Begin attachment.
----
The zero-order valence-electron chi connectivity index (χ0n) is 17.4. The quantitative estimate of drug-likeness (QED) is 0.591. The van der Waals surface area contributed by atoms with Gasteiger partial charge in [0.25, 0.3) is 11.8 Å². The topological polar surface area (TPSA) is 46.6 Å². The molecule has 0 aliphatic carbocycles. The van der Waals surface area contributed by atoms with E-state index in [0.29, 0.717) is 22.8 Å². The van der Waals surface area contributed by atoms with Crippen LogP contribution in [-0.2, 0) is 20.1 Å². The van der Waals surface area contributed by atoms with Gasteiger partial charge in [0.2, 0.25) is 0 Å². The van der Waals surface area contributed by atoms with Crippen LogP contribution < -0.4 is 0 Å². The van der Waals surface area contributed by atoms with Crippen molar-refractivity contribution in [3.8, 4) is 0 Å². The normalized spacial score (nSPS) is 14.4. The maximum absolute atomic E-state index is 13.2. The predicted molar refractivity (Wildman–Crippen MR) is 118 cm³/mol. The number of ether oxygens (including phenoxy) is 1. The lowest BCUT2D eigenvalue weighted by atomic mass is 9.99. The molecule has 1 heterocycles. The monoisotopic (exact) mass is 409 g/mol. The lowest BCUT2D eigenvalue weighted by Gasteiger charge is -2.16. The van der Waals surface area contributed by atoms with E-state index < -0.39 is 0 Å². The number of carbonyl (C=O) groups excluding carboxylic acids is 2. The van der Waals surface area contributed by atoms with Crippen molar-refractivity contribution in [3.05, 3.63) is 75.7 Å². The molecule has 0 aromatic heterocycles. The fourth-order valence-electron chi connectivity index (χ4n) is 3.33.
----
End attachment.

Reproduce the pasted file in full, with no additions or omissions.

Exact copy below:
The zero-order valence-electron chi connectivity index (χ0n) is 17.4. The quantitative estimate of drug-likeness (QED) is 0.591. The van der Waals surface area contributed by atoms with Gasteiger partial charge in [0.25, 0.3) is 11.8 Å². The topological polar surface area (TPSA) is 46.6 Å². The molecule has 0 aliphatic carbocycles. The van der Waals surface area contributed by atoms with E-state index in [0.29, 0.717) is 22.8 Å². The van der Waals surface area contributed by atoms with Crippen LogP contribution in [-0.2, 0) is 20.1 Å². The van der Waals surface area contributed by atoms with Gasteiger partial charge in [0.2, 0.25) is 0 Å². The van der Waals surface area contributed by atoms with Crippen LogP contribution < -0.4 is 0 Å². The van der Waals surface area contributed by atoms with Crippen molar-refractivity contribution in [3.8, 4) is 0 Å². The normalized spacial score (nSPS) is 14.4. The maximum absolute atomic E-state index is 13.2. The predicted molar refractivity (Wildman–Crippen MR) is 118 cm³/mol. The number of ether oxygens (including phenoxy) is 1. The lowest BCUT2D eigenvalue weighted by atomic mass is 9.99. The molecule has 1 heterocycles. The monoisotopic (exact) mass is 409 g/mol. The lowest BCUT2D eigenvalue weighted by Gasteiger charge is -2.16. The van der Waals surface area contributed by atoms with E-state index < -0.39 is 0 Å². The number of carbonyl (C=O) groups excluding carboxylic acids is 2. The van der Waals surface area contributed by atoms with Crippen molar-refractivity contribution in [3.05, 3.63) is 75.7 Å². The molecule has 0 aromatic heterocycles. The fourth-order valence-electron chi connectivity index (χ4n) is 3.33.